Starbucks Reserve Tests How Far it Can Stretch Consumers’ Wallets for a Cup

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Back on its game these days, one thing Starbucks is always eager to do is see how far its brand will stretch. Tea, juice and sodas? Those are naturals. Its own in-home coffee-brewing systems? A logical extension. Baked goods and yogurt? Maybe a bit far afield, but Starbucks can go there. Standing up for gay marriage? Well, it is a lifestyle brand.

But one thing that Starbucks hasn’t tried in a while is to stretch prices upward by a significant amount. Now the chain is doing so by planning to double the number of its locations around the world that offer the premium Clover brewing system and higher-end Reserve coffees by the end of next year, according to Nation’s Restaurant News.

Clover, which Starbucks acquired five years ago, is a brewing system that uses vacuum-press technology to prepare one cup at a time that takes longer and is more expensive than a regular Starbucks cup of joe—up to $7 in rare cases and certain markets, according to the publication.[more]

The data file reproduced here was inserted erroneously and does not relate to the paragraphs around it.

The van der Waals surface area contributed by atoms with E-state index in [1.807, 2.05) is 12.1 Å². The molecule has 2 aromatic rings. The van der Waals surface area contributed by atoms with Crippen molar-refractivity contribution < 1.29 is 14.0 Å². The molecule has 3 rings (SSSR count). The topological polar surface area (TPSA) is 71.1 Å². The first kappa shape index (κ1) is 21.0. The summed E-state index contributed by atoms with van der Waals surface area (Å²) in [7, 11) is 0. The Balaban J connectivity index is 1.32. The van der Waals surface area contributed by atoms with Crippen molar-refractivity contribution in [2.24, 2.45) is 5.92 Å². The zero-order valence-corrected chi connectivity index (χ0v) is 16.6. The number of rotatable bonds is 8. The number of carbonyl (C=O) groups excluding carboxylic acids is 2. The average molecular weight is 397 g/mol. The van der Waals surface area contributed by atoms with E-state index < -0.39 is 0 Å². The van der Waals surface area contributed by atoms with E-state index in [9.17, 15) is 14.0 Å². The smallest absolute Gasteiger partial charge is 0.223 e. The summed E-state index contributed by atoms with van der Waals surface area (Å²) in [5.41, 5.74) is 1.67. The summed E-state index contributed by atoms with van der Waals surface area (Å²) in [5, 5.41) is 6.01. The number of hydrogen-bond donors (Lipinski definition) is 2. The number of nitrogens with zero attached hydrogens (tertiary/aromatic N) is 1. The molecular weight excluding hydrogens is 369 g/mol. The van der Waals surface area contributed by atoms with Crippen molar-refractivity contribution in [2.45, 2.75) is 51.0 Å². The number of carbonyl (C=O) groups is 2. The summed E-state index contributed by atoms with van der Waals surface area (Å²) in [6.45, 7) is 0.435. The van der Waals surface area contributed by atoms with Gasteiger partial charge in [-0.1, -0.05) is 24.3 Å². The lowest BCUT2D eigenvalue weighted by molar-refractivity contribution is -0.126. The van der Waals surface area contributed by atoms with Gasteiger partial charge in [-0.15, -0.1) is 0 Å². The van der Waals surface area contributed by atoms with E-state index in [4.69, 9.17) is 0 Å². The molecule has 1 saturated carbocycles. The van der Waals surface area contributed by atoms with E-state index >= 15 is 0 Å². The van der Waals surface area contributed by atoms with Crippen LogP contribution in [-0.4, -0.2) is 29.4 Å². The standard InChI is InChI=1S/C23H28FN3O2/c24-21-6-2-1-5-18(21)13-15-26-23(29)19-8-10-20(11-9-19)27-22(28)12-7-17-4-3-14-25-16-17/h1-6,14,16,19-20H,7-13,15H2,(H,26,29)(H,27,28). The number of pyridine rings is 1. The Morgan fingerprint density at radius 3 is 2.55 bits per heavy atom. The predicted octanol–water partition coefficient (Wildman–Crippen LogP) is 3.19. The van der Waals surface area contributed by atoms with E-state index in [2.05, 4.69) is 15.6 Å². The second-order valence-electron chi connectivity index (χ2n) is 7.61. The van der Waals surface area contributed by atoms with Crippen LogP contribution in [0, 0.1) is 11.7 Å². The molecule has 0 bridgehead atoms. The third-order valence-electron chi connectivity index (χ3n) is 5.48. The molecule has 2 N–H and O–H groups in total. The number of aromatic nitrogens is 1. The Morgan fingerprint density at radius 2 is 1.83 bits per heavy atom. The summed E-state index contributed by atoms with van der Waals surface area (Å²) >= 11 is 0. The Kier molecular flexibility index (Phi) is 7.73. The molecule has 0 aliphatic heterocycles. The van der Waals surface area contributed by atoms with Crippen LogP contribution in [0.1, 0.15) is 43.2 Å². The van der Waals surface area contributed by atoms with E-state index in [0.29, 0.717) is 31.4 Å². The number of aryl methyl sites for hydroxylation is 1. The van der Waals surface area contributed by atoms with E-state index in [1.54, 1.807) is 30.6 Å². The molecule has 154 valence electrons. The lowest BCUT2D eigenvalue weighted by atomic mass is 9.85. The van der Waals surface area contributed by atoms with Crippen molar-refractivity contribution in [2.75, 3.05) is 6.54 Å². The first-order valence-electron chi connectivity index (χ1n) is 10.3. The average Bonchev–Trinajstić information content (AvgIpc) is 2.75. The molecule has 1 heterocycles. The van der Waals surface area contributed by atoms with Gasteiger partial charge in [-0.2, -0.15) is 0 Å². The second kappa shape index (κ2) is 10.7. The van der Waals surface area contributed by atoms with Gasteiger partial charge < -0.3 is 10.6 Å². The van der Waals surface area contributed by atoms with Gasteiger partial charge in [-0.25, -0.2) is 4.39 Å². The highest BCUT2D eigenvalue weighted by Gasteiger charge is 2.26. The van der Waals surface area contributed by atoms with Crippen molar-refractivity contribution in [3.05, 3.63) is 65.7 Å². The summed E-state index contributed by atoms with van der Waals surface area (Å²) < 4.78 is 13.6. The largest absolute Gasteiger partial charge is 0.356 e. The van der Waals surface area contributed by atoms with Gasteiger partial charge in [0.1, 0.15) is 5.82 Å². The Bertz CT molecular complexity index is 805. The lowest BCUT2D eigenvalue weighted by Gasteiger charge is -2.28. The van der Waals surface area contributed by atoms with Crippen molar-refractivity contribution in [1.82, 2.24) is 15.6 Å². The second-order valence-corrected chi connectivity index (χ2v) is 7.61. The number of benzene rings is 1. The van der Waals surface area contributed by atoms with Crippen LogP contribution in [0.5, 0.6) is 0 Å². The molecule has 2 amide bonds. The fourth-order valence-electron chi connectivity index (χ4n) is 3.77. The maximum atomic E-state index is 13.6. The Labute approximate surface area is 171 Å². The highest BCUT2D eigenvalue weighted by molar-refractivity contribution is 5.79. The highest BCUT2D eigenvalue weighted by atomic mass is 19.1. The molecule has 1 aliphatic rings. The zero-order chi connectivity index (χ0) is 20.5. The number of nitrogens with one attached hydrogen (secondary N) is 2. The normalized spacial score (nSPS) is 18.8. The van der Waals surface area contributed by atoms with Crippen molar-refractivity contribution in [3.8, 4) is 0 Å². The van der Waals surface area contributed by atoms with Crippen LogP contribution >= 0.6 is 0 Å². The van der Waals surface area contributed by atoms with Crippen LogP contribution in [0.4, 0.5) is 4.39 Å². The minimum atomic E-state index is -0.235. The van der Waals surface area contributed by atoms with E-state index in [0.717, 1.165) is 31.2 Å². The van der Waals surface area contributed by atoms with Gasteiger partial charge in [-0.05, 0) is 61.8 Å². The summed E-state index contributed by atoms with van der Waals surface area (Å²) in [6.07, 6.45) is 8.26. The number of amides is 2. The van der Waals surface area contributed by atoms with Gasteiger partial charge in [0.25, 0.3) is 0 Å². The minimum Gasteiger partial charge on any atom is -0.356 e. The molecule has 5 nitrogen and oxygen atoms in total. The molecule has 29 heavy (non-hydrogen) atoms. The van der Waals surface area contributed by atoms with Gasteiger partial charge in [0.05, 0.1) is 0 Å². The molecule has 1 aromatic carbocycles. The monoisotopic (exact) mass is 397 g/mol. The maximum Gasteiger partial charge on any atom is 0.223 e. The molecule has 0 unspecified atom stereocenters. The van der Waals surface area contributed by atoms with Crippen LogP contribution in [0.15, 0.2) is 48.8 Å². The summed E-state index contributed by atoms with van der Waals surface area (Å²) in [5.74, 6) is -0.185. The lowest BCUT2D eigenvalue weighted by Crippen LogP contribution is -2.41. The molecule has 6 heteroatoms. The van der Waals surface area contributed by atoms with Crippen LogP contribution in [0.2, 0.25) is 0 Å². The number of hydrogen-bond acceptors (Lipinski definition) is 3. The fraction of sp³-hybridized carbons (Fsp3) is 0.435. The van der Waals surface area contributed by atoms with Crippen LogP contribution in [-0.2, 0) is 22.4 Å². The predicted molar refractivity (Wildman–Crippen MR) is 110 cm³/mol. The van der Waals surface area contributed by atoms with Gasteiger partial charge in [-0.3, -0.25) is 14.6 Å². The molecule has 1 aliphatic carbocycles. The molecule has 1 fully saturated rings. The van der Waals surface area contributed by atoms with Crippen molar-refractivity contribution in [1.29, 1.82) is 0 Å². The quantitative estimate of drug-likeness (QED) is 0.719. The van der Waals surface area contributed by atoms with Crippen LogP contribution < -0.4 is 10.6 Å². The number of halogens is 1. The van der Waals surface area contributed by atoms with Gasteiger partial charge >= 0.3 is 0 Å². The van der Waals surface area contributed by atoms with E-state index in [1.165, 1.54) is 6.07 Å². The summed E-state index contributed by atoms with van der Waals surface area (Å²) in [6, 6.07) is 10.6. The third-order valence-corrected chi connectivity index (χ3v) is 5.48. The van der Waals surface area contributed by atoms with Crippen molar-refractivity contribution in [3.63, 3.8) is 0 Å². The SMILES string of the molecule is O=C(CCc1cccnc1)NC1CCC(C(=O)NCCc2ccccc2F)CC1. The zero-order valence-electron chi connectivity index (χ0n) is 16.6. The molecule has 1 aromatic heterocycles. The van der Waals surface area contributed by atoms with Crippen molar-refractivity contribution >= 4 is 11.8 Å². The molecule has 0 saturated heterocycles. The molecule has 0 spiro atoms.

Confident in what Starbucks CEO Howard Schultz has called “one of the most significant innovations in coffee brewing since the introduction of the espresso machine,” Starbucks already offers Clover at 500 Reserve locations within its 19,200-unit chain, in 25 US markets and 10 international markets. And Starbucks believes that more consumers are searching for a more “premium” coffee experience and willing to pay, typically, $1 or $2 more than they’re used to shelling out for a regular Starbucks concoction.

Apparently Starbucks also believes that Reserve coffees are conversation pieces too. “By brewing one cup at a time—using freshly ground beans to deliver that hand-crafted cup of coffee to order—the Clover brewing system brings theater to the brewing process and enables our baristas to have rich conversations with customers about our coffee,” said Andrew Linnemann, Starbucks’ vice president of global coffee, in a statement.

So, what Starbucks is saying is that better coffee, better technology and the “allure” of paying higher prices aren’t enough alone to ensure the success of Reserve. It all comes down to human resources.

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